Crazy Divers Swim With The World's Biggest Great White Shark

Crazy Divers Swim With The World's Biggest Great White Shark

A team of crazy divers jumped in the water with the world’s biggest great white shark last week and lived to tell the tale.

To be fair to the shark, she was already too full of whale blubber to even think about eating one of the pesky human paparazzi. But she probably thought about it.

Her name is Deep Blue, and she’s believed to be over 50 years old. She was spotted off the coast of Oahu after the National Oceanic and Atmospheric Administration tugged a dead sperm whale carcass out to sea after it had washed ashore the week prior. Nobody wants a dead whale carcass ruining Hawaii’s pristine beaches, after all.

But a dead whale proved to be a unique opportunity for researchers. After taking the sperm whale about 15 miles from the coast, Deep Blue showed up in all her majestic glory. Measuring 21 feet from tail to snout, she’s easily the bigger than the average adult white shark (which usually top out at around 15-16 feet).

She was also quite a bit wider than the average great white, but we’ll get to that in a minute.

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I waited quietly, patiently, observing as she swam up to the dead sperm whale carcass and then slowly to me passing close enough I gently put my hand out to maintain a small space so her girth could pass. I know some people criticize touch but what some don’t realize is that sometimes sharks seek touch, she swam away escorted by two rough-toothed dolphins who danced around her over to one of my @oneoceandiving shark research vessels and proceeded to use it as a scratching post, passing up feeding for another need. I wish more people would have a connection with sharks and the natural world, because then they would understand that it’s not petting sharks or pushing them off to maintain a respectable space that is hurting sharks (because trust me if she didn’t like being pet she can handle and communicate 🦈) it’s the wasteful and cruel practice of grabbing and catching sharks to cut off their fins (which slowly kills them) for #sharkfinsoup in a process called #sharkfinning or the wasteful #sharkfishing or #sharksportfishing If it bothers you that I touched the shark please click on one of the hashtags above and leave them a negative comment first 😉 #HelpSaveSharks #SpreadAwareness #FinBanNow #bansharkfinning #Sharkfin Vid shot on my @gopro #gopro3000 #goproforacause out with @oneoceandiving with @juansharks ❤️ @mermaid_kayleigh 💙 @camgrantphotography ❤️ @forrest.in.focus 💙 @oneoceanresearch @oneoceanglobal @waterinspired @oneoceansharks @oneoceanhawaii @oneoceaneducation #savetheocean #sharktouch #touchingsharks #oneoceanteam #discoversharks #discoverocean #greatwhitesharkinhawaii #freedivingwithsharks #whitesharkhawaii #deadwhalehawaii #dolphinsandsharks #🤙🏽 #Hawaii #sharka 🤙🏽🦈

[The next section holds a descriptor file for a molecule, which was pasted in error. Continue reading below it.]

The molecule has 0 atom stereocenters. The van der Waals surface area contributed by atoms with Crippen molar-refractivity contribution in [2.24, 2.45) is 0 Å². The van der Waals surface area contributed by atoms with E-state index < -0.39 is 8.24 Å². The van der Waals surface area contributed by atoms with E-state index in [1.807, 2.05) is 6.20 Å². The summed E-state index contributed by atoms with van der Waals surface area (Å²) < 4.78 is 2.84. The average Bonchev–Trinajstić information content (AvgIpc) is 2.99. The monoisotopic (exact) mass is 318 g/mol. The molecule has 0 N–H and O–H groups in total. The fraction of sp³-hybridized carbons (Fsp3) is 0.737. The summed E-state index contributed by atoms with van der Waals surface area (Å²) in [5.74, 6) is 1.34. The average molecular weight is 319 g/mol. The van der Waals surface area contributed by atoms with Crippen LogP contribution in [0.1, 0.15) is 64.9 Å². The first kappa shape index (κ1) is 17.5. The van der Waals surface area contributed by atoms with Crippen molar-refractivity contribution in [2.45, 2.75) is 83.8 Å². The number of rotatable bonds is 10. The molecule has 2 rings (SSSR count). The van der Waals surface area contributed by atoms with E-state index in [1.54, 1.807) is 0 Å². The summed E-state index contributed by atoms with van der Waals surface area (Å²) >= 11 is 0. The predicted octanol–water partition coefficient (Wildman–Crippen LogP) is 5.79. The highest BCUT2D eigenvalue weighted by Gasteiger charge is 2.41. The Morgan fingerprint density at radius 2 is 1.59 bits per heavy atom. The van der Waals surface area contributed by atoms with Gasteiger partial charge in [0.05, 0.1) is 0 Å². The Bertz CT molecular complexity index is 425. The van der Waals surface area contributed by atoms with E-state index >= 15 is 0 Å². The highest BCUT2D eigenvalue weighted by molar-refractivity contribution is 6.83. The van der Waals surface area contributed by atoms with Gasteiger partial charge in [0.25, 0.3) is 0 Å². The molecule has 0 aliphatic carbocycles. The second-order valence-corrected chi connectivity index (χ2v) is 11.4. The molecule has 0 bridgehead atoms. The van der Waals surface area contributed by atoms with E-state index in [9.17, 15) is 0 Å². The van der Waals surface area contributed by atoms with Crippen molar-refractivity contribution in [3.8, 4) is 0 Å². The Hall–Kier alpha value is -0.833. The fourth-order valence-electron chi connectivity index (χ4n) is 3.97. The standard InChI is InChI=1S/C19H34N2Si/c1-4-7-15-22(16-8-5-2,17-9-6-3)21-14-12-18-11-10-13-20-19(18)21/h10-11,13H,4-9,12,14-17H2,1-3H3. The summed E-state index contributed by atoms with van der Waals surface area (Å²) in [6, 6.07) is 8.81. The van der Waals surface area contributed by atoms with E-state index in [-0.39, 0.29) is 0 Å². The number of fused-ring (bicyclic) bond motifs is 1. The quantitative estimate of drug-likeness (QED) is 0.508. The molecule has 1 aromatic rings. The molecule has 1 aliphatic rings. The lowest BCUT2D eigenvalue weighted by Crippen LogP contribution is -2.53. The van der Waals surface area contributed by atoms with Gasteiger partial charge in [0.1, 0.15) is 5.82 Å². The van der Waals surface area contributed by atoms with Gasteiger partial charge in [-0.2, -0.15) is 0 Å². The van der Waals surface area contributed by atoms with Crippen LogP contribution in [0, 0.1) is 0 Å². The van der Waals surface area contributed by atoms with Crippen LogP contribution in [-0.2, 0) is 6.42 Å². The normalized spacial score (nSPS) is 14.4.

A post shared by Ocean Ramsey #OceanRamsey (@oceanramsey) on

The team of researchers was initially hoping to study tiger sharks when Deep Blue arrived. Ocean Ramsey, a researcher on the journey, jumped at the chance to get up close and personal with Blue.

“We saw a few tigers and then she came up and all the other sharks split, and she started brushing up against the boat,” Ramsey told the Honolulu Star Advertiser. “She was just this big beautiful gentle giant wanting to use our boat as a scratching post. We went out at sunrise, and she stayed with us pretty much throughout the day.”


Ramsey and her team managed to get a number of spectacular photos (which she shared on Instagram) as well as some video footage of the massive beast as she swam lazily in the water accompanied by a pair of rough-toothed dolphins. Dolphins usually avoid great whites since they tend to eat dolphins, but Deep Blue has become so large that she probably doesn’t get much of her nutrition from hunting anymore, instead opting for the easy and calorie-rich diet of previously expired whale.

And due to her immense girth, Ramsey thinks she might be pregnant. “She looks like she may be pregnant: She’s shockingly wide,” she said.


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